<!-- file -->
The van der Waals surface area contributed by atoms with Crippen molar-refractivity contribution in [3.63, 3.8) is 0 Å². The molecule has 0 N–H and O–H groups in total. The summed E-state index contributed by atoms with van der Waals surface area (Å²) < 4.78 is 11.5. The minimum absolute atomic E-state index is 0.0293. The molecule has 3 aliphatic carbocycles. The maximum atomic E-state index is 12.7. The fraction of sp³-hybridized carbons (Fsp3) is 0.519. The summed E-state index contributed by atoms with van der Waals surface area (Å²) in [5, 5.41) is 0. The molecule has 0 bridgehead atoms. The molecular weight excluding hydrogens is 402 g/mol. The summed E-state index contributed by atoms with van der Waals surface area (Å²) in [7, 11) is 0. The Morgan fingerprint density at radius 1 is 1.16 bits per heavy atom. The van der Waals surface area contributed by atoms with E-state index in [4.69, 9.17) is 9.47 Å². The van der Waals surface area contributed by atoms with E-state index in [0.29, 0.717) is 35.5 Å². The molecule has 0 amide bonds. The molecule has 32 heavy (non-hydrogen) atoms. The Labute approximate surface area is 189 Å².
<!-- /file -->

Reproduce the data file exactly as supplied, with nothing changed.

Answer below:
The van der Waals surface area contributed by atoms with Crippen molar-refractivity contribution in [3.63, 3.8) is 0 Å². The molecule has 0 N–H and O–H groups in total. The summed E-state index contributed by atoms with van der Waals surface area (Å²) < 4.78 is 11.5. The minimum absolute atomic E-state index is 0.0293. The molecule has 3 aliphatic carbocycles. The maximum atomic E-state index is 12.7. The fraction of sp³-hybridized carbons (Fsp3) is 0.519. The summed E-state index contributed by atoms with van der Waals surface area (Å²) in [5, 5.41) is 0. The molecule has 0 bridgehead atoms. The molecular weight excluding hydrogens is 402 g/mol. The summed E-state index contributed by atoms with van der Waals surface area (Å²) in [7, 11) is 0. The Morgan fingerprint density at radius 1 is 1.16 bits per heavy atom. The van der Waals surface area contributed by atoms with E-state index in [4.69, 9.17) is 9.47 Å². The van der Waals surface area contributed by atoms with E-state index in [0.29, 0.717) is 35.5 Å². The molecule has 0 amide bonds. The molecule has 32 heavy (non-hydrogen) atoms. The Labute approximate surface area is 189 Å².